Summary: BOOK ONE, Chapter II

Portrait of a Siren 

It’s November, and the New York City social life is coming alive. Richard offers to introduce Anthony to his cousin Gloria Gilbert, a beautiful yet seemingly unintelligent girl. Anthony and Richard call on the Gilberts at the Plaza. There, they meet Mrs. Gilbert, Richard’s aunt, who explains that Gloria is out dancing somewhere, and Mr. Gilbert, a very dull man who is in the celluloid business and involved in films. Anthony and Richard depart without meeting Gloria.

A Lady’s Legs 

On a cold Saturday night in December, Anthony drops by his friend Maury Noble’s apartment. They gossip about Geraldine, a young woman who ushers at a club and whom Anthony sees from time to time, and about Richard Caramel and the novel he’s writing. As they talk, Maury reports on meeting Gloria Gilbert at a party. According to Maury, Gloria talked a bit about her mother’s belief in Bilphism, or reincarnation, but mostly about her own lovely legs and her tan. Maury is clearly intrigued by the beautiful Gloria.


Anthony wakes up in a fog after a night spent drinking with Richard. He remembers he asked Richard to bring his cousin Gloria Gilbert to tea. Anthony spends the morning thinking about starting to write and the afternoon imagining himself as a diplomat or congressman. He starts to admit to himself that he’s a fool when the doorbell rings and Gloria Gilbert is announced.

The Beautiful Lady 

Gloria is even more beautiful than Richard and Maury have described her. She, Richard, and Anthony talk superficially about women’s names and then about Gloria’s wild reputation. Anthony feels that his apartment has never been so warm and friendly.


Gloria and Anthony meet for tea at the Plaza. Gloria tells Anthony her age: twenty-two. She admits she loves talking about herself, and Anthony confides that he doesn’t really see why he should work. Gloria says that she doesn’t mind people who do nothing.


Anthony and Gloria go on several dates. On one date, they go to a large cabaret that caters to working-class people. Anthony finds the place cheap, but Gloria loves it. She tells Anthony that she belongs among these people. To Anthony, Gloria appears as bright and beautiful as the sun.

Analysis: BOOK ONE, Chapter II

This chapter introduces societal roles and rituals as a motif. The scene in which Richard introduces Anthony to Mr. and Mrs. Gilbert illustrates this motif. When Anthony meets Gloria’s parents, he catalogs their lesser quirks and traits according to their place in society and watches as each character performs their expected role. Just as Gloria is cast in the role of Beauty after the dramatic scene in Chapter 1, Mr. and Mrs. Gilbert seem to be acting out the roles of Husband and Wife. Mrs. Gilbert prattles on and on during introductions, and the narration points out that she is following a script based on her role as the wife. Meanwhile, Mr. Gilbert plays his part in the role of the domineering husband. After fifteen years of marriage, the narrator notes, Mr. Gilbert has conquered his wife. His most effective weapon it seems is the number of “yes’s” he inserts into a conversation as if to poison it and emerge triumphant. The scene supports Anthony’s belief that marriage is a union he wants nothing to do with. He would much rather live a carefree life of leisure than get stuck in a marriage play like the Gilberts’. However, despite Anthony’s rejection of roles and rituals, he and Gloria will fall into the roles that society has given them, too.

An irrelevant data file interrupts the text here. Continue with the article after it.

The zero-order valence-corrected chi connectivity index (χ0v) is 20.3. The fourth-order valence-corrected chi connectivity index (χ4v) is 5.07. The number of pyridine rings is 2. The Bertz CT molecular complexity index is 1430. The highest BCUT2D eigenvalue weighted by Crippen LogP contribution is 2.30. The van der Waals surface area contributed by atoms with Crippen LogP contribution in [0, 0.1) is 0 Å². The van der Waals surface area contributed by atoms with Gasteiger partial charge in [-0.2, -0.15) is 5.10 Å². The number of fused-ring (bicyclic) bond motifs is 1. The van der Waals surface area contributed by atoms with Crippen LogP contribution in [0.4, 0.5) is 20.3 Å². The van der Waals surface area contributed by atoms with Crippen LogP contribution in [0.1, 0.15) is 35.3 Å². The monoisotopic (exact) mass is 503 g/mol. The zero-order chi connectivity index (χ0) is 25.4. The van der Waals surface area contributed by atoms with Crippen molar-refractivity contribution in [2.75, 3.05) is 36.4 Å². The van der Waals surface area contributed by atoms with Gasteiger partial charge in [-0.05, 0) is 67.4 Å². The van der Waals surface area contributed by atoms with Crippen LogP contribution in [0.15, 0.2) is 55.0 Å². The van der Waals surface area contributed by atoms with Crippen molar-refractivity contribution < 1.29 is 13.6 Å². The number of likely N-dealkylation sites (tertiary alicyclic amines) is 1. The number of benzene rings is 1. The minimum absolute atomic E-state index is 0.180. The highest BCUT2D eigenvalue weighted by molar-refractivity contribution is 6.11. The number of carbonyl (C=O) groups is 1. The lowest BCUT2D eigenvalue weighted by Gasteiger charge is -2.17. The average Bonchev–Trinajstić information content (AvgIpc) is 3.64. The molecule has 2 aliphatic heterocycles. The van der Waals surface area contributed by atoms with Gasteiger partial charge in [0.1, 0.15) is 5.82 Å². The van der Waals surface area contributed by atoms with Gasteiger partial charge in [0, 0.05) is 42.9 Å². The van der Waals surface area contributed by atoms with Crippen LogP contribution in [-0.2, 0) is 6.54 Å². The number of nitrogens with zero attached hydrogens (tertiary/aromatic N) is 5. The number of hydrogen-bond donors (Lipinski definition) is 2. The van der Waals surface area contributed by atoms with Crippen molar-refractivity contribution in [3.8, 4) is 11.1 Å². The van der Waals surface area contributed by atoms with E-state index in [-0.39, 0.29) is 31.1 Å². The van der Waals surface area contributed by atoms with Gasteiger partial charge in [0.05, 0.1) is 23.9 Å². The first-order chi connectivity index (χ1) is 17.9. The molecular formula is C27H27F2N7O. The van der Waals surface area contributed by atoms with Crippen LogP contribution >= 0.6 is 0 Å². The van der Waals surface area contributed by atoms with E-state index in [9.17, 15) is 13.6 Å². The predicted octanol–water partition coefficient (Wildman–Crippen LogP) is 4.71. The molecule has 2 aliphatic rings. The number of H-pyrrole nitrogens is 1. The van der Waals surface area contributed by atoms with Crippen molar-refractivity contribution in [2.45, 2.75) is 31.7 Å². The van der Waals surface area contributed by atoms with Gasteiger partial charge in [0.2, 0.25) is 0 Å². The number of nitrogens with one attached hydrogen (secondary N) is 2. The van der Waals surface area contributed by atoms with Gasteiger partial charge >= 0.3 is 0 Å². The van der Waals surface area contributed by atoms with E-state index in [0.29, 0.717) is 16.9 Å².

This chapter also introduces beauty, and its inevitable decline, as a theme. Maury and Anthony primarily discuss Gloria’s youth and beauty when they anticipate meeting her, and they explicitly revel in the fact that they don’t perceive her as intelligent. This suggests that for them, Gloria’s value comes from her youth and beauty. When Gloria arrives, she plays her role as a society girl, thus fulfilling Beauty’s foreshadowing in the previous chapter. She explicitly links her beauty with gaining societal power, revealing that she pays great attention to her physical appearance because it allows her to place herself above others. Furthermore, Gloria obsesses over her age as if she were much older and commits to acting eighteen years old as long as she can. To Gloria, the idea of being twenty-two signals that she will inevitably lose her beauty and thus her freedom, and she will instead be burdened by marriage and motherhood. 

This chapter further explores wealth and waste. Much like Anthony, Gloria feels no pressure to have skills or to do anything, opting for a life of leisure that requires unearned wealth. For Gloria, who is valued in society only because she is beautiful, this unearned wealth comes through maintaining her youth and beauty. Gloria’s anxiety about getting older is essentially anxiety about having to do anything in particular with her time. Gloria’s worldview perfectly aligns with Anthony’s. Neither wants anything to do with work. The idea of working for one’s wealth is practically foreign and offensive to both. This sentiment foreshadows the marriage the two will have later in the book when they shirk their responsibilities to everything except their vices.